Notes on the Carmelite Friary at Nottingham.
BY HARRY GILL.
IN the process of widening the narrow thoroughfare known as Friar Lane, traces of one of the old religious institutions of the town have been brought to light in the south east corner of the Market place, in Nottingham.
About two thirds of the area to be cleared was acquired by the Corporation of Nottingham for street widening purposes, and no excavation on this portion was carried out, for as soon as the old buildings had been razed to the ground, the surface of the new roadway was formed and paved. But the site of the old "Swan Inn" adjoining is to be utilised for rebuilding purposes, and it was therefore necessary to adapt this portion of the area by lowering the surface of the ground to a depth of eleven feet. Everything lying between the original surface and the bed rock was thus disclosed, viz: fragments of worked stone, glazed floor tiles, stone roofing slabs, lead piping and taps, etc., together with massive foundation walls, four feet thick, and a small portion of boundary wall, 2 feet thick, which had been left in situ.
This masonry consists of large blocks of rough hewn stone quarried from the skerry beds which underlie the clay cap on the north side of the town, with wide joints set in puddled clay. It is obvious that the bulk of this rough masonry was not intended to be in sight; it was placed there to overcome natural inequalities in the ground, and to bring up the foundation from the bed rock to the finished surface of the site. In the only place where the walling assumes its finished appearance it is brought to an average thickness of 2ft. 8ins., with an ashlar face of dressed stone both sides.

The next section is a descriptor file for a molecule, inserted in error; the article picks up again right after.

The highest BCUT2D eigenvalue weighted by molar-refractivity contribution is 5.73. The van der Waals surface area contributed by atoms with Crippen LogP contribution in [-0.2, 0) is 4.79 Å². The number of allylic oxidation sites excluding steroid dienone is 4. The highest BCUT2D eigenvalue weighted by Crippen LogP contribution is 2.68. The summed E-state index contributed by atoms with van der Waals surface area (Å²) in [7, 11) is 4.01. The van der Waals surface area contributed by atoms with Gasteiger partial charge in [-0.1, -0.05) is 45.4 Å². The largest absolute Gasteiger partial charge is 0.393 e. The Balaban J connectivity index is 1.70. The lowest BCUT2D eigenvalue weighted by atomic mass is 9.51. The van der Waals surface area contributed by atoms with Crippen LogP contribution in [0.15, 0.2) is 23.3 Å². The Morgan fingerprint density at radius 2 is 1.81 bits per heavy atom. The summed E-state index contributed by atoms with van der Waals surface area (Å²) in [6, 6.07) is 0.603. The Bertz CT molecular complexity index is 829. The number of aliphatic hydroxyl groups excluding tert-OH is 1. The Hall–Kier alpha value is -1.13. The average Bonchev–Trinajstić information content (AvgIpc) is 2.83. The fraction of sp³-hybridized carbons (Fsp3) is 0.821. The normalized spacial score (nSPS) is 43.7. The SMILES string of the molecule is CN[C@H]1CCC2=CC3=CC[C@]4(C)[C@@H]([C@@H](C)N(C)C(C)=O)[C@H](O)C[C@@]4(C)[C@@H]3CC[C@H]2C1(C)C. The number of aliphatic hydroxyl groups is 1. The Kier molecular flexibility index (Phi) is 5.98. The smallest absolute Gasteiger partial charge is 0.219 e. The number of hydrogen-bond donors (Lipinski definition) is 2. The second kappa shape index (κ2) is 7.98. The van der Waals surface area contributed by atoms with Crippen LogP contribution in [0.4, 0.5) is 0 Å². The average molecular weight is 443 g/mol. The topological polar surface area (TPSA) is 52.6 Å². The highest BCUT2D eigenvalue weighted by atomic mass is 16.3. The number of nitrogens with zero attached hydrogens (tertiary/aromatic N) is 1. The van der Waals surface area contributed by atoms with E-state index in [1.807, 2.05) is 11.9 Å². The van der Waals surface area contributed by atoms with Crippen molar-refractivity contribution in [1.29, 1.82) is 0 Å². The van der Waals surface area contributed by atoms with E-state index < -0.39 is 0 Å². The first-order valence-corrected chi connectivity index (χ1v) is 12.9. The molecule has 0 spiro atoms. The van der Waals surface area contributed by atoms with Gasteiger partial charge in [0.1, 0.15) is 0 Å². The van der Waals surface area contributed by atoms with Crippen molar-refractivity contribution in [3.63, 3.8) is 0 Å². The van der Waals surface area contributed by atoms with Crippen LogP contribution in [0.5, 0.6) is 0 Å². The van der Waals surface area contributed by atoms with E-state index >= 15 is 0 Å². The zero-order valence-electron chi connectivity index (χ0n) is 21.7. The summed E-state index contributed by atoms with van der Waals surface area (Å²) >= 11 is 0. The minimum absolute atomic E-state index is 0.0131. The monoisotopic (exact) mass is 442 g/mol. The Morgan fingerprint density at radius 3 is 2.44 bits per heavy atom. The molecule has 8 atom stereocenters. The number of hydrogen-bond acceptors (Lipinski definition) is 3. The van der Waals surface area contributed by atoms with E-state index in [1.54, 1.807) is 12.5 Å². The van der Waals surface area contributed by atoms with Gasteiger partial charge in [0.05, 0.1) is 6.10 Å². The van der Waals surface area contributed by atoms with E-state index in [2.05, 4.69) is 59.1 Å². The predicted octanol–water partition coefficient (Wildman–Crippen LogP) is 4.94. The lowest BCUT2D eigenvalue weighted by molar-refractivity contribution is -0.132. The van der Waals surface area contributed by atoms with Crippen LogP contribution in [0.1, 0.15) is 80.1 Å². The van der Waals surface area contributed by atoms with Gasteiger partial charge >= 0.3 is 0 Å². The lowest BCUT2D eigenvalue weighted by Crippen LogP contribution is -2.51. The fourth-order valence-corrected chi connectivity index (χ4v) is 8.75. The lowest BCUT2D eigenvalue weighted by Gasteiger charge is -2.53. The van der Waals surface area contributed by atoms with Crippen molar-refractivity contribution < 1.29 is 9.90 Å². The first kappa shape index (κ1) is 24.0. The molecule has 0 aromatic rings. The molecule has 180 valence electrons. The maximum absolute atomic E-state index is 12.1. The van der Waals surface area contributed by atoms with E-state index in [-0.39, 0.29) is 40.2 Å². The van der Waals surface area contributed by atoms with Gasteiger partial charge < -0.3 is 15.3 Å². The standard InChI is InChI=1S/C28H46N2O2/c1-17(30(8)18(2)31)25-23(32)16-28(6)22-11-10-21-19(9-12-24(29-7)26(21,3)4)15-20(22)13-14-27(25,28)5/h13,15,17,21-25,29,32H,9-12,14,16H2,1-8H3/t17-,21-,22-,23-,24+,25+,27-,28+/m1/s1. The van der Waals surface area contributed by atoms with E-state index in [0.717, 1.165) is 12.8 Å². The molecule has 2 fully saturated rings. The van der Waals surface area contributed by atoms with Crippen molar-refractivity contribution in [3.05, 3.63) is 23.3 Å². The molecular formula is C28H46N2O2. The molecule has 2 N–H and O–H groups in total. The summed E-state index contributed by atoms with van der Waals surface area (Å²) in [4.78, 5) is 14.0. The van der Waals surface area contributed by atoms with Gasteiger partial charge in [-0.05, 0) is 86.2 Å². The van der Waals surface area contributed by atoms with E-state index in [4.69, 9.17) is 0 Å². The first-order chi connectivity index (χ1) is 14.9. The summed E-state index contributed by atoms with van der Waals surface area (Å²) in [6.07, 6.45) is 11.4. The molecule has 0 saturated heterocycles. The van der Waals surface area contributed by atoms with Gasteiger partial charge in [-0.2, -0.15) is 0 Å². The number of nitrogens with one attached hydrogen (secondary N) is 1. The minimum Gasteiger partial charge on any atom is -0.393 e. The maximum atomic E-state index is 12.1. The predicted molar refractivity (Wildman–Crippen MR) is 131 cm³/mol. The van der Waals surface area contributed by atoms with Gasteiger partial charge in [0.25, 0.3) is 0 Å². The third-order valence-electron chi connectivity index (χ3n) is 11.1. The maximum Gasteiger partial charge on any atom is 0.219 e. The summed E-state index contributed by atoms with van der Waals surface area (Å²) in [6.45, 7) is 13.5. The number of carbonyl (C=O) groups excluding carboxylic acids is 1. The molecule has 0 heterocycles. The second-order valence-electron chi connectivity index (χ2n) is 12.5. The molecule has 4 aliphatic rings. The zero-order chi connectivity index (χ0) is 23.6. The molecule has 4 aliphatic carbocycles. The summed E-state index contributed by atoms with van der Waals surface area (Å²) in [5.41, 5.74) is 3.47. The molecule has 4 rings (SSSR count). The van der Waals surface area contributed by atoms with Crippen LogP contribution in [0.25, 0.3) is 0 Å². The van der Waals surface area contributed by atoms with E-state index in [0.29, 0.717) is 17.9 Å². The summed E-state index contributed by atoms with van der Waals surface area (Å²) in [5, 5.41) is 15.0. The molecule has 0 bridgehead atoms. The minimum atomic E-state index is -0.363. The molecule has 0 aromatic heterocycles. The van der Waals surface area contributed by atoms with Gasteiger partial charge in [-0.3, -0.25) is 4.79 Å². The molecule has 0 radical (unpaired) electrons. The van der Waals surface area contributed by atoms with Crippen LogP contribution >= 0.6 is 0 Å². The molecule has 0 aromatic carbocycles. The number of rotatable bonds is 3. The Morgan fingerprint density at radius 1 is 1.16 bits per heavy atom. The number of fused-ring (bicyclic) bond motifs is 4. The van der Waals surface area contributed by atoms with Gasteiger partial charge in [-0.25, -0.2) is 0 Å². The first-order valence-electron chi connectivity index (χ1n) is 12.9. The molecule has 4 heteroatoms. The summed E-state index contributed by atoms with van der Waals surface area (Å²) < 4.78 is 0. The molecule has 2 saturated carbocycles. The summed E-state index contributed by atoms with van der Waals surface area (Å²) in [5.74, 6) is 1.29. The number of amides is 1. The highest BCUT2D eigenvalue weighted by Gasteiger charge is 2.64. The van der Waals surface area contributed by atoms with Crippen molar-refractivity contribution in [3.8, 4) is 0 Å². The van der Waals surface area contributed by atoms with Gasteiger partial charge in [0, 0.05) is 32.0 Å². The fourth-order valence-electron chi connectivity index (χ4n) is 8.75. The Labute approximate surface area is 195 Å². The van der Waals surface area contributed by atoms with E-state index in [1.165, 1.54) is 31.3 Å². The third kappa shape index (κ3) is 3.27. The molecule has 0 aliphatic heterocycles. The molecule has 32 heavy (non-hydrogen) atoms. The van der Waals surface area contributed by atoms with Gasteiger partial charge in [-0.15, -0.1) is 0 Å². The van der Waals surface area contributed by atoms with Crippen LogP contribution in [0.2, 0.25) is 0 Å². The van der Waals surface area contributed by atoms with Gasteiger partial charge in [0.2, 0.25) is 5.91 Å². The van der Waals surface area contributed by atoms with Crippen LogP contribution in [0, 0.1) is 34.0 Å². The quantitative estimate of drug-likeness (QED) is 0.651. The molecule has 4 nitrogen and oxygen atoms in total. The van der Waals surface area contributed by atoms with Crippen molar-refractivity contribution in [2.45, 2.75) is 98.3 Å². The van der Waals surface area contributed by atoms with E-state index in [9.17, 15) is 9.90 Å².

It is impossible to determine the exact nature of the superstructure that was set upon these foundation walls. The plan indicates a range of buildings 27ft. wide over all and situated 30ft. to the east of a block of old buildings now converted into offices in Friar Yard. The axis of the building runs due east and west, and there are indications of collateral set-offs.
Human skeletons have been disinterred, lying in the open space between the foundations thus exposed and the parallel buildings in Friar Yard.
From contemporary documents and charters we know that a house of Carmelites or White Friars was founded circa 1276, on a piece of land lying between Moot Hall Gate and St. James's Lane—see Plan—one of the most conspicuous sites in the medieval town ; being contiguous to and in full sight of the Market place; for the mendicant Friars, unlike the Monks, sought to establish themselves where population was densest.
A chapel dedicated to St. James built on this site for the use of the garrison of the Castle by William Peverel was subsequently granted to them by King Edward II.; but the recent discoveries could not have formed part of the King's gift, for all the remnants point to a late 14th century building, simple and unpretentious in character, corresponding in style and workmanship with contemporary parish churches in the villages round about. The glazed monastic floor tiles were evidently obtained from the Nottingham kilns and are similar to the tiles found at Lenton and Beauvale. (See Transactions, Vol. XII, plate VIII, p. 90).
The foundation walls have now been broken up and removed, and it is not likely that any further disclosure will be possible until the turn comes for the building in Friar Yard to be demolished.
A plan of a Carmelite Monastery, viz.:—Hulme, near Alnwick, probably the oldest as it is certainly the most complete plan of a house of White Friars extant, will be found in The Archaeological Journal.Vol. XLVII (1890).